Talking Point


14 years ago, last Wednesday, my maternal grandmother died, Hilda Winifred Stevens (nee Gibbs).  She was and still is, the person who has the most influence in my life.  I am always rather surprised by how emotional I feel in late May and then it’s the 27th and I know why.  It was compounded at the weekend with my mother asking if it was OK for the crematorium to have my details for the upkeep of the memorial stone.  (My mother is ever into forward planning (!) and exceptionally well, but as they say, there is nothing like being prepared)



Born in Plymouth in the early 20th century, she grew up in the knowledge she could not own her own house, vote, work after marriage…..her mother won the argument with her father to allow Hilda to attend Devonport High School for Girls.  But then lost the war, as he would not let her go to University to train to be a Doctor.  Every the resourceful one, my grandmother got a job as the local GP’s nanny, worked in his surgery as his assistant and was (for once) always vague about what it was she really did.  My eldest brother is a doctor.  She nearly burst with pride, when he graduated.

She married an extraordinary man, a feminist way before his time, Thomas Charles Stevens who helped out at home with their three children and thought nothing of allowing my grandmother in later life to take the main stage as she rose through the ranks of the Townswomen’s Guild (‘when it was a proper women’s union, dear, nothing about jam making);  although my Grandfather had a wonderful retirement as Secretary to the Retired Civil Service Sports Club, and would always send a postcard from London.  I think my love of our capital city started from a very young age.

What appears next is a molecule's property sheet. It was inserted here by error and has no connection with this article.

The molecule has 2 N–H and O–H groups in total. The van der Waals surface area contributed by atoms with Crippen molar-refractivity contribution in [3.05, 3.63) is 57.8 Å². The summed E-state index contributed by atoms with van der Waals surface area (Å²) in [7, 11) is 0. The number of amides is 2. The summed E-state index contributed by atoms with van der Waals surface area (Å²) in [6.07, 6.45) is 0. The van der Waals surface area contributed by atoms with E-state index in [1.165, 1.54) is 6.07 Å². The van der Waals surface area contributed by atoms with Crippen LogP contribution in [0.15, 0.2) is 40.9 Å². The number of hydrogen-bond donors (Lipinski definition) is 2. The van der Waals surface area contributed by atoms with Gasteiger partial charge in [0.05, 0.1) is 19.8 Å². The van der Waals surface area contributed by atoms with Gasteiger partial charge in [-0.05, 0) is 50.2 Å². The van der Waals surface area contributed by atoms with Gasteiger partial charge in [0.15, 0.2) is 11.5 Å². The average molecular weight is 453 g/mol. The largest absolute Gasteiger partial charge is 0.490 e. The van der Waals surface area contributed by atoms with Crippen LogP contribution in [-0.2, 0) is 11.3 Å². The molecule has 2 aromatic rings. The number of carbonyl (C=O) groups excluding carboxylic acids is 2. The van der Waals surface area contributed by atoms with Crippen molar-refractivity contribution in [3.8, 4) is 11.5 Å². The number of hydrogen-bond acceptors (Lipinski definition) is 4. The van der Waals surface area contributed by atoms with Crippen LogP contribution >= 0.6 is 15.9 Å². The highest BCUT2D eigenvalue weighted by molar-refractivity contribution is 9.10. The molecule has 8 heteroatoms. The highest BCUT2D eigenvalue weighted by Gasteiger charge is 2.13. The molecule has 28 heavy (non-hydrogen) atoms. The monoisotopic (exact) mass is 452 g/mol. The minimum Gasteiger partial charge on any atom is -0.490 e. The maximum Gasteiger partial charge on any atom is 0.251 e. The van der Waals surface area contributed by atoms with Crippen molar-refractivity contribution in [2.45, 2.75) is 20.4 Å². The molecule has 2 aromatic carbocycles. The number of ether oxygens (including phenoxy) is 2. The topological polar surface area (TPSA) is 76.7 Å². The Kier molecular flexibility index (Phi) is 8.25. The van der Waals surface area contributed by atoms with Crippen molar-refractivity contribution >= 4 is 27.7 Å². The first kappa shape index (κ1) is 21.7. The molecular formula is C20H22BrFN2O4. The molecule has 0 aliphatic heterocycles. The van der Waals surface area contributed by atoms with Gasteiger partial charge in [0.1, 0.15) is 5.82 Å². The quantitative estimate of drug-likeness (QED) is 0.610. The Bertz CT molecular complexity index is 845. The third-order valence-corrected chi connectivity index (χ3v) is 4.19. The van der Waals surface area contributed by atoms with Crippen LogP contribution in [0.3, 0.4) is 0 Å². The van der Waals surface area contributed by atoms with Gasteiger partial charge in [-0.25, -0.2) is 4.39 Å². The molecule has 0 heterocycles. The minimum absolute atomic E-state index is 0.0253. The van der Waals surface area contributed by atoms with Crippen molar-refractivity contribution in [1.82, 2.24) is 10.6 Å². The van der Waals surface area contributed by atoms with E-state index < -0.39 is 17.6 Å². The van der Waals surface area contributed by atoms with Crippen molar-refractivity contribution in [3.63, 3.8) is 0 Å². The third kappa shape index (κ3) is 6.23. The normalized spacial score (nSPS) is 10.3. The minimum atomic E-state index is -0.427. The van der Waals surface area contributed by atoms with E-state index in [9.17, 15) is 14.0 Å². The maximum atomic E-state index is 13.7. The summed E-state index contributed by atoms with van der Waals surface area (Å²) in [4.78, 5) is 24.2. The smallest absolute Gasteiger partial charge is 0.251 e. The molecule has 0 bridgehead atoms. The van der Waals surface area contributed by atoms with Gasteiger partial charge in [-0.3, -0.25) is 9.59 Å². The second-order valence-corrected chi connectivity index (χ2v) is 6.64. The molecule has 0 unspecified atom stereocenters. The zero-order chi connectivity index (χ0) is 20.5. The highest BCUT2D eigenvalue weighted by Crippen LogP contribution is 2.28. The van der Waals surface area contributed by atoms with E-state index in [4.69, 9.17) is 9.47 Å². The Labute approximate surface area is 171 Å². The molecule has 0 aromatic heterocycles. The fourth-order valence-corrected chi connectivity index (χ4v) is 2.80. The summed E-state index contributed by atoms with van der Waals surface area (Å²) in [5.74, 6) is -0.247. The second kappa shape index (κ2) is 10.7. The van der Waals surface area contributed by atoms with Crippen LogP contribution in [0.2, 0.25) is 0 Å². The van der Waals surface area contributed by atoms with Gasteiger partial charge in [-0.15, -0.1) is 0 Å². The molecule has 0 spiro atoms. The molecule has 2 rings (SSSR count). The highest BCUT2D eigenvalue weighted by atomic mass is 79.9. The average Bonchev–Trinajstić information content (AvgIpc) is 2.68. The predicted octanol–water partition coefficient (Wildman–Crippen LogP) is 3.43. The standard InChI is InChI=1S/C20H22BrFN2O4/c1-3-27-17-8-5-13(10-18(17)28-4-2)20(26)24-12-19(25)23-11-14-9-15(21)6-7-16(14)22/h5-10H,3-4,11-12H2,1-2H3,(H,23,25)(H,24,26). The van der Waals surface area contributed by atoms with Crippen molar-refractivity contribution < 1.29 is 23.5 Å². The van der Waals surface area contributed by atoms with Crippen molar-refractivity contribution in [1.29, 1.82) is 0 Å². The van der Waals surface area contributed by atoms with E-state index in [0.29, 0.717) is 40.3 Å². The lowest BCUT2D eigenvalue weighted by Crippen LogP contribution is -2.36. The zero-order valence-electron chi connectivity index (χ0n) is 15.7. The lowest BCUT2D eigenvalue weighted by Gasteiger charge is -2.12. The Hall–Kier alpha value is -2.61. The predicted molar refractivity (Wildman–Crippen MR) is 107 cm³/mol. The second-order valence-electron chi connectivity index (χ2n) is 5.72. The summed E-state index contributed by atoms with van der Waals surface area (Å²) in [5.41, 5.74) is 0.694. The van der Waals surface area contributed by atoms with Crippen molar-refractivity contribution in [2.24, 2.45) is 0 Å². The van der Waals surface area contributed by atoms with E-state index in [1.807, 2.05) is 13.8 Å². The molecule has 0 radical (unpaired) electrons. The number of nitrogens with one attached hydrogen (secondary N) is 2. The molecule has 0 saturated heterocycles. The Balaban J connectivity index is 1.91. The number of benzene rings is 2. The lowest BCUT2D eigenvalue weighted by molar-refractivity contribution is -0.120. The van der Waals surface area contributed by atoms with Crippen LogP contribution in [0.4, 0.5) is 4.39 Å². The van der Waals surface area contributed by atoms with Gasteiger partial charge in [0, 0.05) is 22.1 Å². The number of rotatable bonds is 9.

It’s got me thinking, my daughter shares a middle name with her great grandmother.  What are the key things my grandmother taught me, that I will pass on?

  • Cooking, if you love it, is wonderful, but it’s the sharing of the food you make and how it brings together friends, family, the people you love and the resulting debate and discussion are the real outcomes from putting things in a pot.
  • There is never an excuse for rudeness.  Never.  Ever
  • Remember you have as much right as the next person to be where you want to be (this was frequently applied to London hotels, where my grandmother would walk in as if she owned it, ask extremely politely for the bathroom, use it, thank the gentleman at the door and leave.  She was not a woman keen on the public convenience…..)
  • Always have a sherry at 11am.  Well, not now, but sharing a drink with friends is one of life’s wonderful pleasures.
  • Debate, my dear, is different from argument.  never confuse the two.
  • Give back.  Society needs people to get involved, become one of life’s investors and givers;  not a taker.  The rewards are endless.
  • Hats, lipstick, matching gloves – de rigeur.  Or in 2015, whatever it is that gives you extra confidence, go for it, do it.  But always be true to yourself.
  • If a man says that your behaviour is not appropriate, or acceptable, he is probably not the man (or woman) for you.
  • Partnership.  The clue is in the definition – it’s about working together.  My grandparents had one of the most equal marriages I have ever witnessed.
  • Laughter and tears are very close cousins, embrace them both.

Hilda gave me the confidence to go after my dream.  I followed that dream for 11 years, working for the BBC and learning so much.  But it runs much deeper than that, I was so blessed to have such a wonderfully close relationship with her for so long.  I know she’s still here.  And to my daughter, Hilda is a name so packed full of goodness, hope, joy and love; you will, one day understand why it’s not Kylie.



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